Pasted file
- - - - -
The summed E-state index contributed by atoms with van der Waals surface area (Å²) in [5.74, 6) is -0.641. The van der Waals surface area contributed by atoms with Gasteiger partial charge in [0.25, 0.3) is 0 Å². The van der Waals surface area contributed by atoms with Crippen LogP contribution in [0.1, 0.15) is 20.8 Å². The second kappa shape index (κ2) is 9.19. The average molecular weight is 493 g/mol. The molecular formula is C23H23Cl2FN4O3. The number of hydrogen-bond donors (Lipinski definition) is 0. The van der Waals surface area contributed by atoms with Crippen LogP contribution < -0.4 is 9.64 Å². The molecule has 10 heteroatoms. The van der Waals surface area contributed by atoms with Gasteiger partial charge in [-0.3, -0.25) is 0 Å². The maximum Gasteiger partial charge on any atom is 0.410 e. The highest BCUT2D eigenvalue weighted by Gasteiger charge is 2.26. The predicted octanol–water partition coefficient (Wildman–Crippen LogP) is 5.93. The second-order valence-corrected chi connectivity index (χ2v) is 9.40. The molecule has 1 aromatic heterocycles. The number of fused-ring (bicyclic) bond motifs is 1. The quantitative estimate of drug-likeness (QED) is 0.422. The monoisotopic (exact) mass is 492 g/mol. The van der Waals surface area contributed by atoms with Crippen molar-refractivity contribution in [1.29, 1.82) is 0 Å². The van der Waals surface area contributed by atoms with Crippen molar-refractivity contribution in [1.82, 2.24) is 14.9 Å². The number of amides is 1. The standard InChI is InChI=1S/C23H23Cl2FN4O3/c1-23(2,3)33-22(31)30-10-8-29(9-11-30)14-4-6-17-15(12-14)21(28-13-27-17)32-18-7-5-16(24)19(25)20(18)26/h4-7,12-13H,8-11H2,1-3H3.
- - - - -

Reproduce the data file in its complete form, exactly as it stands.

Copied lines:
The summed E-state index contributed by atoms with van der Waals surface area (Å²) in [5.74, 6) is -0.641. The van der Waals surface area contributed by atoms with Gasteiger partial charge in [0.25, 0.3) is 0 Å². The van der Waals surface area contributed by atoms with Crippen LogP contribution in [0.1, 0.15) is 20.8 Å². The second kappa shape index (κ2) is 9.19. The average molecular weight is 493 g/mol. The molecular formula is C23H23Cl2FN4O3. The number of hydrogen-bond donors (Lipinski definition) is 0. The van der Waals surface area contributed by atoms with Crippen LogP contribution < -0.4 is 9.64 Å². The molecule has 10 heteroatoms. The van der Waals surface area contributed by atoms with Gasteiger partial charge in [-0.3, -0.25) is 0 Å². The maximum Gasteiger partial charge on any atom is 0.410 e. The highest BCUT2D eigenvalue weighted by Gasteiger charge is 2.26. The predicted octanol–water partition coefficient (Wildman–Crippen LogP) is 5.93. The second-order valence-corrected chi connectivity index (χ2v) is 9.40. The molecule has 1 aromatic heterocycles. The number of fused-ring (bicyclic) bond motifs is 1. The quantitative estimate of drug-likeness (QED) is 0.422. The monoisotopic (exact) mass is 492 g/mol. The van der Waals surface area contributed by atoms with Crippen molar-refractivity contribution in [1.29, 1.82) is 0 Å². The van der Waals surface area contributed by atoms with Crippen molar-refractivity contribution in [1.82, 2.24) is 14.9 Å². The number of amides is 1. The standard InChI is InChI=1S/C23H23Cl2FN4O3/c1-23(2,3)33-22(31)30-10-8-29(9-11-30)14-4-6-17-15(12-14)21(28-13-27-17)32-18-7-5-16(24)19(25)20(18)26/h4-7,12-13H,8-11H2,1-3H3.